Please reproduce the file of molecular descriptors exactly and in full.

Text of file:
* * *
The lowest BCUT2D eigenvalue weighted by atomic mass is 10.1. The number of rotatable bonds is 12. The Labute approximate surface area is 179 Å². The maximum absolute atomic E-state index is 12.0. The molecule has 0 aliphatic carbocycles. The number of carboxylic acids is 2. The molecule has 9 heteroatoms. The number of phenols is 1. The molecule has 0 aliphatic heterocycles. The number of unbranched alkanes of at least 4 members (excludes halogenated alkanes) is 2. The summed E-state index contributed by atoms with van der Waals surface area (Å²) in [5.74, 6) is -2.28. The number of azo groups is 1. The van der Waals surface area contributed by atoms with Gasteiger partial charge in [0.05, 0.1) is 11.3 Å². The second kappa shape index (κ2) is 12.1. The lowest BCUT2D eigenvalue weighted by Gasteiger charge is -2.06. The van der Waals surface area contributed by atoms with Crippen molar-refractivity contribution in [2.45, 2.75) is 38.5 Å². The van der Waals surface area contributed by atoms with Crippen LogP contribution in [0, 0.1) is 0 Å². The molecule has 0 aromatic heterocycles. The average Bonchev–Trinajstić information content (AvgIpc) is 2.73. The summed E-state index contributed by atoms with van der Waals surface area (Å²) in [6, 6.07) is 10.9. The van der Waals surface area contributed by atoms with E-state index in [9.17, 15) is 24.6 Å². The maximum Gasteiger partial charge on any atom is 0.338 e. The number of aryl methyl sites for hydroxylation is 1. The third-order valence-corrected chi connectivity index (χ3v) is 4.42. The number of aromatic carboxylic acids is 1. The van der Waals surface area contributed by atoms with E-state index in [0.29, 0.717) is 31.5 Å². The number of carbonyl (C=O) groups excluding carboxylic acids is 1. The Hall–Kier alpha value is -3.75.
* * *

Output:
The lowest BCUT2D eigenvalue weighted by atomic mass is 10.1. The number of rotatable bonds is 12. The Labute approximate surface area is 179 Å². The maximum absolute atomic E-state index is 12.0. The molecule has 0 aliphatic carbocycles. The number of carboxylic acids is 2. The molecule has 9 heteroatoms. The number of phenols is 1. The molecule has 0 aliphatic heterocycles. The number of unbranched alkanes of at least 4 members (excludes halogenated alkanes) is 2. The summed E-state index contributed by atoms with van der Waals surface area (Å²) in [5.74, 6) is -2.28. The number of azo groups is 1. The van der Waals surface area contributed by atoms with Gasteiger partial charge in [0.05, 0.1) is 11.3 Å². The second kappa shape index (κ2) is 12.1. The lowest BCUT2D eigenvalue weighted by Gasteiger charge is -2.06. The van der Waals surface area contributed by atoms with Crippen molar-refractivity contribution in [2.45, 2.75) is 38.5 Å². The van der Waals surface area contributed by atoms with Crippen LogP contribution in [0, 0.1) is 0 Å². The molecule has 0 aromatic heterocycles. The average Bonchev–Trinajstić information content (AvgIpc) is 2.73. The summed E-state index contributed by atoms with van der Waals surface area (Å²) in [6, 6.07) is 10.9. The van der Waals surface area contributed by atoms with E-state index in [9.17, 15) is 24.6 Å². The maximum Gasteiger partial charge on any atom is 0.338 e. The number of aryl methyl sites for hydroxylation is 1. The third-order valence-corrected chi connectivity index (χ3v) is 4.42. The number of aromatic carboxylic acids is 1. The van der Waals surface area contributed by atoms with E-state index in [0.29, 0.717) is 31.5 Å². The number of carbonyl (C=O) groups excluding carboxylic acids is 1. The Hall–Kier alpha value is -3.75.